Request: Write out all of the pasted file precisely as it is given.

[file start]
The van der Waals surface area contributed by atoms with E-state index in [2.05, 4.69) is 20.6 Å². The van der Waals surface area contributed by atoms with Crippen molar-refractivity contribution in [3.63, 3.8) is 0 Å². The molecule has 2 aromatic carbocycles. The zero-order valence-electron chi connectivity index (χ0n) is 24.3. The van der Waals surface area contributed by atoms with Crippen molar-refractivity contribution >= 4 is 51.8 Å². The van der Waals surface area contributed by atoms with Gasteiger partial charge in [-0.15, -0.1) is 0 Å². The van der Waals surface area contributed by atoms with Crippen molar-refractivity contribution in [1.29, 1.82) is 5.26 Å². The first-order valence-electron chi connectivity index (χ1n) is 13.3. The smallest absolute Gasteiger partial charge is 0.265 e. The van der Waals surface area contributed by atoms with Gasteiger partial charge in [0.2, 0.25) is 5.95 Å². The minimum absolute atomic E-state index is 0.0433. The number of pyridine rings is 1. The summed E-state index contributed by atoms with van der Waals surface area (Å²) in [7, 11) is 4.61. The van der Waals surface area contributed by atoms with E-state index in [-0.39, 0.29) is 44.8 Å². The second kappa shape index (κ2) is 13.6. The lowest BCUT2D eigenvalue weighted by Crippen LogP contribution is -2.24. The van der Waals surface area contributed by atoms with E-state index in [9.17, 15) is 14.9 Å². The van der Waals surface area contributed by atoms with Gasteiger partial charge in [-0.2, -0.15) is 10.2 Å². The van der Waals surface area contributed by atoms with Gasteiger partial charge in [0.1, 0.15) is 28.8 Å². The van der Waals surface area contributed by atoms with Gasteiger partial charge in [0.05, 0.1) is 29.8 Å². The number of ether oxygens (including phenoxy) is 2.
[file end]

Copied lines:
The van der Waals surface area contributed by atoms with E-state index in [2.05, 4.69) is 20.6 Å². The van der Waals surface area contributed by atoms with Crippen molar-refractivity contribution in [3.63, 3.8) is 0 Å². The molecule has 2 aromatic carbocycles. The zero-order valence-electron chi connectivity index (χ0n) is 24.3. The van der Waals surface area contributed by atoms with Crippen molar-refractivity contribution >= 4 is 51.8 Å². The van der Waals surface area contributed by atoms with Gasteiger partial charge in [-0.15, -0.1) is 0 Å². The van der Waals surface area contributed by atoms with Crippen molar-refractivity contribution in [1.29, 1.82) is 5.26 Å². The first-order valence-electron chi connectivity index (χ1n) is 13.3. The smallest absolute Gasteiger partial charge is 0.265 e. The van der Waals surface area contributed by atoms with Gasteiger partial charge in [0.2, 0.25) is 5.95 Å². The minimum absolute atomic E-state index is 0.0433. The number of pyridine rings is 1. The summed E-state index contributed by atoms with van der Waals surface area (Å²) in [7, 11) is 4.61. The van der Waals surface area contributed by atoms with E-state index in [-0.39, 0.29) is 44.8 Å². The second kappa shape index (κ2) is 13.6. The lowest BCUT2D eigenvalue weighted by Crippen LogP contribution is -2.24. The van der Waals surface area contributed by atoms with E-state index in [9.17, 15) is 14.9 Å². The van der Waals surface area contributed by atoms with Gasteiger partial charge in [-0.2, -0.15) is 10.2 Å². The van der Waals surface area contributed by atoms with Gasteiger partial charge in [0.1, 0.15) is 28.8 Å². The van der Waals surface area contributed by atoms with Gasteiger partial charge in [0.05, 0.1) is 29.8 Å². The number of ether oxygens (including phenoxy) is 2.